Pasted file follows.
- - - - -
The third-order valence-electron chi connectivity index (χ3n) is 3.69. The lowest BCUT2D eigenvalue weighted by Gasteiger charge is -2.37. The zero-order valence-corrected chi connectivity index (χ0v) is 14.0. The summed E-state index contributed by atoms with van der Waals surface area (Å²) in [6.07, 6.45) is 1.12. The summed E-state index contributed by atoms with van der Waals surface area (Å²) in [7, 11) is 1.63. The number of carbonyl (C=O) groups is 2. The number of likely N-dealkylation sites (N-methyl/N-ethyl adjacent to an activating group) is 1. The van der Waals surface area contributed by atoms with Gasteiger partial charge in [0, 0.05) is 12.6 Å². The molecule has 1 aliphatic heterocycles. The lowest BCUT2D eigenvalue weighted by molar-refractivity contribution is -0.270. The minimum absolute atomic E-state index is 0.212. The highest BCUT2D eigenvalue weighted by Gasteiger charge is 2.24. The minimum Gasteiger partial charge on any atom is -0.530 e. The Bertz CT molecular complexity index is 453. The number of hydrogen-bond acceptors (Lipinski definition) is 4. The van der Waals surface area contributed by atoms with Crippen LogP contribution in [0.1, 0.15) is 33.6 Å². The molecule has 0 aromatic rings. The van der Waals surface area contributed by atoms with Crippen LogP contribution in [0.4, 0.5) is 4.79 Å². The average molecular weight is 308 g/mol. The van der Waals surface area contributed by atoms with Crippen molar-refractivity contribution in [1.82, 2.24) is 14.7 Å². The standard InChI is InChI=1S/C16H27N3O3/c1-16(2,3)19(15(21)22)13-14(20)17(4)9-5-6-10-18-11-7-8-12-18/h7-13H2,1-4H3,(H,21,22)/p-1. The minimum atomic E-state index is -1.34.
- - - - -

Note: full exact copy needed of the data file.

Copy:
The third-order valence-electron chi connectivity index (χ3n) is 3.69. The lowest BCUT2D eigenvalue weighted by Gasteiger charge is -2.37. The zero-order valence-corrected chi connectivity index (χ0v) is 14.0. The summed E-state index contributed by atoms with van der Waals surface area (Å²) in [6.07, 6.45) is 1.12. The summed E-state index contributed by atoms with van der Waals surface area (Å²) in [7, 11) is 1.63. The number of carbonyl (C=O) groups is 2. The number of likely N-dealkylation sites (N-methyl/N-ethyl adjacent to an activating group) is 1. The van der Waals surface area contributed by atoms with Gasteiger partial charge in [0, 0.05) is 12.6 Å². The molecule has 1 aliphatic heterocycles. The lowest BCUT2D eigenvalue weighted by molar-refractivity contribution is -0.270. The minimum absolute atomic E-state index is 0.212. The highest BCUT2D eigenvalue weighted by Gasteiger charge is 2.24. The minimum Gasteiger partial charge on any atom is -0.530 e. The Bertz CT molecular complexity index is 453. The number of hydrogen-bond acceptors (Lipinski definition) is 4. The van der Waals surface area contributed by atoms with Crippen LogP contribution in [0.1, 0.15) is 33.6 Å². The molecule has 0 aromatic rings. The van der Waals surface area contributed by atoms with Crippen LogP contribution in [0.4, 0.5) is 4.79 Å². The average molecular weight is 308 g/mol. The van der Waals surface area contributed by atoms with Crippen molar-refractivity contribution in [1.82, 2.24) is 14.7 Å². The standard InChI is InChI=1S/C16H27N3O3/c1-16(2,3)19(15(21)22)13-14(20)17(4)9-5-6-10-18-11-7-8-12-18/h7-13H2,1-4H3,(H,21,22)/p-1. The minimum atomic E-state index is -1.34.